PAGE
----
Wednesday, August 6, 2014

Ira Alamar Rhys

I have two sons! Is that wild, or what? Here's one of the first pictures I took of Ira Alamar Rhys, born on August 4th, at 7:07 PM. He weighed 8 pounds, 1 ounce, and was 21 inches long. Especially compared to Ishmael's birth, things went quite smoothly, but I'll save the birth story for another post. For now, here is the story of Ira's name, for us to remember, him to read someday, and you to learn about, should you be interested in it.

I wrote a little bit before about how I built a space in my head and heart for Ira by attaching myself to aspects of his name and my dreams of him. We had a hard time settling on a second middle name for him, but all along, I've imagined him wrapped up in images of the ocean. In fact, when I swaddled him this morning in one of the indigo dyed blankets I made, it looked so... right! I made this little image-quilt with images from this Pinterest board that I'd been keeping as he grew in my belly.

To me, a good name should be uncommon, but not outrageous. Both our boys have names that aren't made up or spelled strangely, though they are not well known or often used in our circles. In fact, I've made it a point to google and facebook search my sons' names to make sure there aren't any weirdos or infamous people I don't know about who share their names, and all the Ishmael and Ira Tuckers seem to be african american. Ishmael is a common name among Hispanic communities too, and Ira is predominately Jewish.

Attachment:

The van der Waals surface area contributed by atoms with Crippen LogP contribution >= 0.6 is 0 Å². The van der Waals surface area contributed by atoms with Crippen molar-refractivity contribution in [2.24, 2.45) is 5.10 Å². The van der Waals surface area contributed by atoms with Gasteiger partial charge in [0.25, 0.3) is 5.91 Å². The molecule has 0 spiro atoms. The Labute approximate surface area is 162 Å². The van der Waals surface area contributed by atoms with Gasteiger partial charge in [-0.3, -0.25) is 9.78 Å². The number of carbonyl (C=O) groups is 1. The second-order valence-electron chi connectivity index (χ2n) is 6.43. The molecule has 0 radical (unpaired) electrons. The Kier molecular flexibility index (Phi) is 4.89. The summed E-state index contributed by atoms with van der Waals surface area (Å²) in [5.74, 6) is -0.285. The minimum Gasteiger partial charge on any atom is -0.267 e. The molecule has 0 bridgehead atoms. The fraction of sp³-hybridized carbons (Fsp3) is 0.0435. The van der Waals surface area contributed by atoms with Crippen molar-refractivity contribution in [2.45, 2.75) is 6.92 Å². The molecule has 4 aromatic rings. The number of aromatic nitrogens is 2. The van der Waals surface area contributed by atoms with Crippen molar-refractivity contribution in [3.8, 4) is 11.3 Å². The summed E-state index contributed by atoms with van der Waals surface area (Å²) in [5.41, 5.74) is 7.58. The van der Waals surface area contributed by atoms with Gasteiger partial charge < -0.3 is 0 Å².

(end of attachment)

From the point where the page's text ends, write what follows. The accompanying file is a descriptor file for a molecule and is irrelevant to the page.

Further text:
I'm more willing to go "celebrity" status with their middle names, though not for the express purpose of being eccentric. When choosing names, we considered the phonic flow of the whole name, the initials, the languages of origin, any pop culture ties that will be triggered when people hear the name, the meaning of the name, and any personal significance the name may have - I like to have a story or reason behind the name. To find three names per kid that fit all those criteria can be tricky, but here's what we decide on for Ira, and why.

Ira (Hebrew, meaning "Watchful". Also the name of a Polynesian sky goddess, apparently).